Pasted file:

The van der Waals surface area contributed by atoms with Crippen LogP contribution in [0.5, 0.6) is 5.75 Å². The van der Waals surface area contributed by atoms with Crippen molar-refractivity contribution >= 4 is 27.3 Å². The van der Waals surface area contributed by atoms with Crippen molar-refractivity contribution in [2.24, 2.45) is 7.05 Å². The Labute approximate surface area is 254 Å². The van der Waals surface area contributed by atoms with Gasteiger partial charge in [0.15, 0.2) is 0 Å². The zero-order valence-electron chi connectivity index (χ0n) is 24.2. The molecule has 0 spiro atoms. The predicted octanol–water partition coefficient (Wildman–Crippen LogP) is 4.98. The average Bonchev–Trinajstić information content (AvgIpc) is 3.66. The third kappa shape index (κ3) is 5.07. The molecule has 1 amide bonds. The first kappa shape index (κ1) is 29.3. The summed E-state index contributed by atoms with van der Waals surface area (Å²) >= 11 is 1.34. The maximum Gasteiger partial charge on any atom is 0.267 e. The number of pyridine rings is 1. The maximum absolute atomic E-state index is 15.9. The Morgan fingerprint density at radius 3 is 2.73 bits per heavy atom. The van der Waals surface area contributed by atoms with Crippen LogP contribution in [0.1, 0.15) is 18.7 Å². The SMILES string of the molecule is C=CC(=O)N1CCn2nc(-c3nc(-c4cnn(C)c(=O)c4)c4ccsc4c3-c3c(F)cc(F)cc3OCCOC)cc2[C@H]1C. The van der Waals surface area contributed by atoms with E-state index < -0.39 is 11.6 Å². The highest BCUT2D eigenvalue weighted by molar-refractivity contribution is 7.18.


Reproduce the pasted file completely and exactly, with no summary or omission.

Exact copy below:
The van der Waals surface area contributed by atoms with Crippen LogP contribution in [0.5, 0.6) is 5.75 Å². The van der Waals surface area contributed by atoms with Crippen molar-refractivity contribution >= 4 is 27.3 Å². The van der Waals surface area contributed by atoms with Crippen molar-refractivity contribution in [2.24, 2.45) is 7.05 Å². The Labute approximate surface area is 254 Å². The van der Waals surface area contributed by atoms with Gasteiger partial charge in [0.15, 0.2) is 0 Å². The zero-order valence-electron chi connectivity index (χ0n) is 24.2. The molecule has 0 spiro atoms. The predicted octanol–water partition coefficient (Wildman–Crippen LogP) is 4.98. The average Bonchev–Trinajstić information content (AvgIpc) is 3.66. The third kappa shape index (κ3) is 5.07. The molecule has 1 amide bonds. The first kappa shape index (κ1) is 29.3. The summed E-state index contributed by atoms with van der Waals surface area (Å²) >= 11 is 1.34. The maximum Gasteiger partial charge on any atom is 0.267 e. The number of pyridine rings is 1. The maximum absolute atomic E-state index is 15.9. The Morgan fingerprint density at radius 3 is 2.73 bits per heavy atom. The van der Waals surface area contributed by atoms with Crippen LogP contribution in [0.1, 0.15) is 18.7 Å². The SMILES string of the molecule is C=CC(=O)N1CCn2nc(-c3nc(-c4cnn(C)c(=O)c4)c4ccsc4c3-c3c(F)cc(F)cc3OCCOC)cc2[C@H]1C. The van der Waals surface area contributed by atoms with E-state index < -0.39 is 11.6 Å². The highest BCUT2D eigenvalue weighted by molar-refractivity contribution is 7.18.